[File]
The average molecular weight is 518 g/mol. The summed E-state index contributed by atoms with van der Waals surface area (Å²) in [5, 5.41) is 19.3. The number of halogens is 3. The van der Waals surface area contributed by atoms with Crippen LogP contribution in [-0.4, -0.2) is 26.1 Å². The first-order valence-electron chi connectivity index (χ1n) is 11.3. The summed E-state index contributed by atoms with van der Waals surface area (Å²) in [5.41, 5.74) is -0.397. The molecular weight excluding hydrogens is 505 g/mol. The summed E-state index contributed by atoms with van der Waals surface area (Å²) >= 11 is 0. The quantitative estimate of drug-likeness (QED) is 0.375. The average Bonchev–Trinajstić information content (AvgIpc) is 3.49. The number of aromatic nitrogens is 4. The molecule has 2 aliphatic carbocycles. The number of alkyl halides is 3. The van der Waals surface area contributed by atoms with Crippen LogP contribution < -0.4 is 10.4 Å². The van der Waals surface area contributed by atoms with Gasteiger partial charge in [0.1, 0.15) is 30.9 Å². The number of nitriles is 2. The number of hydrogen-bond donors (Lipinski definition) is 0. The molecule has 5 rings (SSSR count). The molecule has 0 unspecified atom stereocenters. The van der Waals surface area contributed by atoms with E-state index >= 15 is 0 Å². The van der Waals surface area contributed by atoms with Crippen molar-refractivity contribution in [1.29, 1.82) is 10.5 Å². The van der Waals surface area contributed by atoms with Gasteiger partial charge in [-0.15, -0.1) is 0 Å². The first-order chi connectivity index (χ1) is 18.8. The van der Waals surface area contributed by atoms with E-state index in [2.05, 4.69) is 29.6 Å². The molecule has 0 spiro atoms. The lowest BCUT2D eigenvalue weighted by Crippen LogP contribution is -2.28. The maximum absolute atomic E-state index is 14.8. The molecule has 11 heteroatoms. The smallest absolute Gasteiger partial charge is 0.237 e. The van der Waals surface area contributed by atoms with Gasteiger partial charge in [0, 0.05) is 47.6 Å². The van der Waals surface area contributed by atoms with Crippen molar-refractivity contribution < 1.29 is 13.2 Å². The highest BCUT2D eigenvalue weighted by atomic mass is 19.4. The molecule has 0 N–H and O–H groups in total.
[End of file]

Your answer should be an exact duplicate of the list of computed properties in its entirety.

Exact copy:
The average molecular weight is 518 g/mol. The summed E-state index contributed by atoms with van der Waals surface area (Å²) in [5, 5.41) is 19.3. The number of halogens is 3. The van der Waals surface area contributed by atoms with Crippen LogP contribution in [-0.4, -0.2) is 26.1 Å². The first-order valence-electron chi connectivity index (χ1n) is 11.3. The summed E-state index contributed by atoms with van der Waals surface area (Å²) in [5.41, 5.74) is -0.397. The molecular weight excluding hydrogens is 505 g/mol. The summed E-state index contributed by atoms with van der Waals surface area (Å²) >= 11 is 0. The quantitative estimate of drug-likeness (QED) is 0.375. The average Bonchev–Trinajstić information content (AvgIpc) is 3.49. The number of aromatic nitrogens is 4. The molecule has 2 aliphatic carbocycles. The number of alkyl halides is 3. The van der Waals surface area contributed by atoms with Crippen LogP contribution < -0.4 is 10.4 Å². The van der Waals surface area contributed by atoms with Gasteiger partial charge in [0.1, 0.15) is 30.9 Å². The number of nitriles is 2. The number of hydrogen-bond donors (Lipinski definition) is 0. The molecule has 5 rings (SSSR count). The molecule has 0 unspecified atom stereocenters. The van der Waals surface area contributed by atoms with E-state index >= 15 is 0 Å². The van der Waals surface area contributed by atoms with Crippen molar-refractivity contribution in [1.29, 1.82) is 10.5 Å². The van der Waals surface area contributed by atoms with Gasteiger partial charge in [-0.15, -0.1) is 0 Å². The first-order chi connectivity index (χ1) is 18.8. The van der Waals surface area contributed by atoms with E-state index in [2.05, 4.69) is 29.6 Å². The molecule has 0 spiro atoms. The lowest BCUT2D eigenvalue weighted by Crippen LogP contribution is -2.28. The maximum absolute atomic E-state index is 14.8. The molecule has 11 heteroatoms. The smallest absolute Gasteiger partial charge is 0.237 e. The van der Waals surface area contributed by atoms with Gasteiger partial charge in [0, 0.05) is 47.6 Å². The van der Waals surface area contributed by atoms with Crippen molar-refractivity contribution < 1.29 is 13.2 Å². The highest BCUT2D eigenvalue weighted by atomic mass is 19.4. The molecule has 0 N–H and O–H groups in total.